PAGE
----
A sealskin bracelet has blasted into space. That sealskin bracelet by Inuk designer Victoria Okpik was on the most recent shuttle launch in Russia along with Canadian astronaut David Saint-Jacques. “It’s a proud moment for me, and I’m sure other Inuit feel the same way,” Okpik told the CBC. (CBC)

The Pootoogook family is in focus in California. “‘Akunnittinni: A Kinngait Family Portrait,’ at the Armory Center for the Arts in Pasadena through the middle of December, presents work by three generations of artists from a single Inuit family: Pitseolak Ashoona, Napachie Pootoogook and Annie Pootoogook,” writes Carolina Miranda in the Los Angeles Times. Navajo curator Andrea Hanley tells the Times, “I come from a matrilineal tribe…I was really drawn to this idea of generations of these indigenous women; they were all coming from one family, and it’s a really strong family voice. But they’re each very different.” (LA Times)

Comings and Goings

Longtime New Brunswick art centre Struts has finally bought its building. The announcement was made on Facebook earlier this week. The building is 7 Lorne Street in Sackville, and the purchase will permit the artist-run centre a measure of security as it moves into the future. (Facebook)

Galerie Trois Points in Montreal is closing. The gallery had been around for 30 years in total, with 10 of those being under the reins of its current owners. “Hearts tight but very serene, we are sharing with you today that the current exhibition at the gallery will be our last,” says a recent email. “The gallery will definitely close its beautiful glass doors on December 15th.” (via email)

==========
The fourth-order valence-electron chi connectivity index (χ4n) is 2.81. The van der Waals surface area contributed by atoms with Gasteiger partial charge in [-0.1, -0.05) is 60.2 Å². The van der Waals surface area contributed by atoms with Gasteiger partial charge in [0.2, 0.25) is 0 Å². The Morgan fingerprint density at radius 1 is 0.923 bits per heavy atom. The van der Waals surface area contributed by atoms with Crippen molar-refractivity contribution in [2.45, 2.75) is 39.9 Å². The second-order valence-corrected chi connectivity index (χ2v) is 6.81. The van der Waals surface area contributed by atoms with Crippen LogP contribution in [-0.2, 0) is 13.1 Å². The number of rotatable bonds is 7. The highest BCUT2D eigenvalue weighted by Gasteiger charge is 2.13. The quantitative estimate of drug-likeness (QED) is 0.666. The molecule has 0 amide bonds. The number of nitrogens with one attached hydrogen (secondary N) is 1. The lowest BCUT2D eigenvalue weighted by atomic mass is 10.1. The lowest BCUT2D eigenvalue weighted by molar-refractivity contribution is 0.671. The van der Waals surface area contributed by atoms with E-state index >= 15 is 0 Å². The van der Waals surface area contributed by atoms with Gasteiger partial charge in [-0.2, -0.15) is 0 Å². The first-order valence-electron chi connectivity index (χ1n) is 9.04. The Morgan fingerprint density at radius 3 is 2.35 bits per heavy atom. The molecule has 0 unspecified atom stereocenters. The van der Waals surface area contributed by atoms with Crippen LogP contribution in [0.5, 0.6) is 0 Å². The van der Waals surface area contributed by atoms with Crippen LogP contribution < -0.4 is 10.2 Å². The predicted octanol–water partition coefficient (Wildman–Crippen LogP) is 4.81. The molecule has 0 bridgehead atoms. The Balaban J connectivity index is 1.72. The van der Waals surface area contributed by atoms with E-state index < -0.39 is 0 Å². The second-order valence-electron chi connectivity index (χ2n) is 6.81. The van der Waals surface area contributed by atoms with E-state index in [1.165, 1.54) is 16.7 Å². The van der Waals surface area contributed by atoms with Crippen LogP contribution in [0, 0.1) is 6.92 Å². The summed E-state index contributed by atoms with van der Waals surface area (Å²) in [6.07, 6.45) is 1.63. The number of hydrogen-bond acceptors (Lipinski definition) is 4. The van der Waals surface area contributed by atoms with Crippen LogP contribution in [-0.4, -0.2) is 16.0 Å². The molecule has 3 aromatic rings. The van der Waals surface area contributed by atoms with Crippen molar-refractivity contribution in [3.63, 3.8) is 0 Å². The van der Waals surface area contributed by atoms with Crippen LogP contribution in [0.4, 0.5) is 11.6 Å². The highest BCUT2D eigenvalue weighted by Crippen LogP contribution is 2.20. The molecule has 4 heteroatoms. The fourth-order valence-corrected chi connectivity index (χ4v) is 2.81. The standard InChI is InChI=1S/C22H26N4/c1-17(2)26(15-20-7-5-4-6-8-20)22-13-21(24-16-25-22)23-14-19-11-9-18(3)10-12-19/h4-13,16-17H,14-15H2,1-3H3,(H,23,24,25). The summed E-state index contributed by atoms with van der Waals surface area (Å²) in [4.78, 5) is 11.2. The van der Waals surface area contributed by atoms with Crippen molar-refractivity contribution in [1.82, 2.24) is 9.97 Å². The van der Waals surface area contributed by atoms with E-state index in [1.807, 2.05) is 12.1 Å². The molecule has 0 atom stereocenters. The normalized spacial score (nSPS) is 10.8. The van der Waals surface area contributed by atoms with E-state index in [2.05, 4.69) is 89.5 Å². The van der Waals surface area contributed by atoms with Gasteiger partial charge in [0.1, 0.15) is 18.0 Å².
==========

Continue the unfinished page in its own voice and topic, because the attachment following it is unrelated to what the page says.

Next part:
Staffing changes

There are some new faces at aceartinc. in Winnipeg.Tani Lyn Miki has been appointed interim director of aceartinc. in Winnipeg and Christina Hajjar has been selected as the programming assistant,” says Galleries West. “Miki has a BFA in art history from the University of Manitoba and has worked for more than 15 years for not-for-profit cultural organizations in Toronto and Winnipeg. Hajjar is a first-generation Lebanese-Canadian queer femme emerging artist, writer and organizer based in Winnipeg.” (Galleries West)

Christiana Myers has been awarded the latest Canadian Art Editorial Mentorship. The Saint John–based curator and artist will work in our offices for the 11-week Winter 2018/2019 mentorship. (Canadian Art)

Art Basel Miami

Some of the early Art Basel sales are in. And Montreal-born artist Philip Guston’s works are among them. According to AXA Art, Philip Guston’s Shoe Head (1976) went for $7.5 million US from Hauser & Wirth, while another Guston painting went for $2,750,000 US to a European collection. (press release)